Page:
Diversity in the North Country
Black authors share differing perspectives of growing up in the Adirondacks
Every New Yorker funds the protection and maintenance of the Adirondack Park, but not all New Yorkers enjoy it, particularly people of color.
Two black authors who have written about their experiences growing up in the North Country tell different stories of inclusion, community and racism, providing perspective into the kinds of experiences people of color have had in the Adirondacks.
The North Country is not a very ethnically diverse area. Ten of the 12 Adirondack counties have populations that are 90% or more white, according to the 2010 census. The exceptions are Franklin and Oneida counties, which are 84.2% and 87.1%, respectively. That is compared to 66% of residents statewide.
This includes visitors, too. The Regional Office of Sustainable Tourism’s 2017 Leisure Travel Study of tourists to Hamilton, Franklin and Essex counties showed that 95% of tourists to the High Peaks are white.
There are countless reasons for the demographics of an area being the way they are. Employment opportunities, recreation, transportation, climate, perception of the area and the community each play a role. For people of color living in a country not far removed from a bigoted past and currently in a bigoted present, those last two reasons can be some of the most influential ones.
Alice Green, who lives in Albany and has a summer home in Essex, is an author and executive director of the Center for Law and Justice. She says she knows people in the Capital Region who are interested in moving north to the Adirondacks, but always have the same reservations.
“People have this belief or this feeling that it’s not a friendly area to go to,” Green said.
She said downstate, the Adirondacks are often only known as the green spot at the top of the state with all the prisons.
“It’s a beautiful country and I don’t think a lot of people know about that,” Green said. “Down here they only know about the negatives.”
The state budget, passed at the beginning of this month, allocated a quarter-million dollars of the Environmental Protection Fund to help increase the diversity of Adirondack people. Green said simply raising numbers can only do so much. Diversity is great, but inclusion is necessary.
“It’s not enough to attract hundreds of people and not really be welcoming,” Green said.
“We oftentimes find ourselves repeating the belief that diversity is not enough if inclusion is absent from the equation,” Adirondack Diversity Solutions co-founder Cindy Rodriguez wrote in an email. “It goes without saying that we, as a society, have longstanding tensions with issues pertaining to diversity, inclusion and access, so from our perspective, one step forward later amounts to one step back.”
Adirondack Diversity Solutions is an Ithaca- and Lake Placid-based organization started to improve diversity and inclusion in non-profit and for-profit businesses.
Jonathan Jefferson, a teacher and author, said he was surprised when he read about the initiative. He believes diversity has already increased over the past few decades and believes it will continue on that path.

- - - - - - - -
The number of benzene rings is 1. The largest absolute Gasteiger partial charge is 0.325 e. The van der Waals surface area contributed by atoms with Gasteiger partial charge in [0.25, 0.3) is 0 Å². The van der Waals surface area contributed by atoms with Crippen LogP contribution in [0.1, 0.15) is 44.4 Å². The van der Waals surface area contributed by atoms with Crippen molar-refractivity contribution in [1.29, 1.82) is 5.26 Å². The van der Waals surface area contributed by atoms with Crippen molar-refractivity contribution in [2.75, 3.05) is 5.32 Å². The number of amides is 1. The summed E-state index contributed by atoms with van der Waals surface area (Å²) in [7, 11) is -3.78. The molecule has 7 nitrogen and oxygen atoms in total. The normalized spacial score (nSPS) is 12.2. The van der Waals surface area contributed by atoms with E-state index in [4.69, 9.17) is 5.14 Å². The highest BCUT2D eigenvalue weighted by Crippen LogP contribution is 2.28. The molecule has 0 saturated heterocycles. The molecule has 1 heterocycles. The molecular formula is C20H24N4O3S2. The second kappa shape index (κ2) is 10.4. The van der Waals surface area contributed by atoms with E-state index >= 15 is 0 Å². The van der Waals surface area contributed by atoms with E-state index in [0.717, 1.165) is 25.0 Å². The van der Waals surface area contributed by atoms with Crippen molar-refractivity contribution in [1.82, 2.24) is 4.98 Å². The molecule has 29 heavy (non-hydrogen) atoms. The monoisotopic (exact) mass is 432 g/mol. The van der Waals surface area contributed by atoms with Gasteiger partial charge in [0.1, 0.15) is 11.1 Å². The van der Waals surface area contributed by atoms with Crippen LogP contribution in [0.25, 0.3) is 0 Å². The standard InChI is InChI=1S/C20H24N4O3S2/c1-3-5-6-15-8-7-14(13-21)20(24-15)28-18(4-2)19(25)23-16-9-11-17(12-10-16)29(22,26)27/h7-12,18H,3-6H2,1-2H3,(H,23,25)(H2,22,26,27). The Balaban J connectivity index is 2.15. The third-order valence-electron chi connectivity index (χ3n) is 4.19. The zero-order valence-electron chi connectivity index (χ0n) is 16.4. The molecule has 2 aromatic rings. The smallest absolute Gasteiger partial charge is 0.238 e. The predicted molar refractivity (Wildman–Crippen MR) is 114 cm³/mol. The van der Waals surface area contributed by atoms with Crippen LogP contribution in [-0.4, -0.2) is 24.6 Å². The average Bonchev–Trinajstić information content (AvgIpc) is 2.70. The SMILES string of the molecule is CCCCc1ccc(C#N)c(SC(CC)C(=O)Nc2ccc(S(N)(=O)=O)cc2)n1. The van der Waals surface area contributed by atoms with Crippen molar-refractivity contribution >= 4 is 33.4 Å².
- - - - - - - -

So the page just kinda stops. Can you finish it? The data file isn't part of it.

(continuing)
“How do you deliberately diversify an area?” Jackson asked. “I see it over time becoming more diverse.”
Green said the main change that needs to occur along with a diversity increase is to ensure people of color are included in the life of the community.
She told a story of a family who attended an Adirondack trip with the Institute and Retreat for Writers of Color.
The people were nice and the area was beautiful, and the family decided to move to Willsboro. Green said they bought a home and loved the area, but always felt isolated. They eventually sold the house and moved away.
Green said this was the same reason most of the black families in Port Henry in the 1950s and ’60s aren’t there anymore.
Green appreciates the uniqueness of the area more now than when she was growing up. When her family lived in Port Henry to work in the iron ore industry it was not a very welcoming place, she said.
Though she grew up in the north during the Civil Rights Movement, there was still social segregation. All the black families working at the iron ore facility lived on the same street, they would not be invited to friends’ weddings and jobs were harder to come by for high school age kids and graduates.
“The resort industry was not accepting of blacks at that time,” Green said.
People were friendly, she said, but not really accepting into the social life of the community.
“People were kind of hypocritical. On one hand they’re friendly; on the other hand they don’t REALLY want to associate with you,” Green said. “People need a social life too.
“The people (of color) who were really accepted were the guys who were athletic,” Green said. “Everyone would accept you if you could play sports.”
Her brother Ralph was a stand-out athlete, president of student council and junior prom king. However, he was the only one at the prom without a date.
When it came to dating, “It was much more dangerous for my brothers,” Green said.
Green said when black kids would graduate, they would “be on the next train” out of town.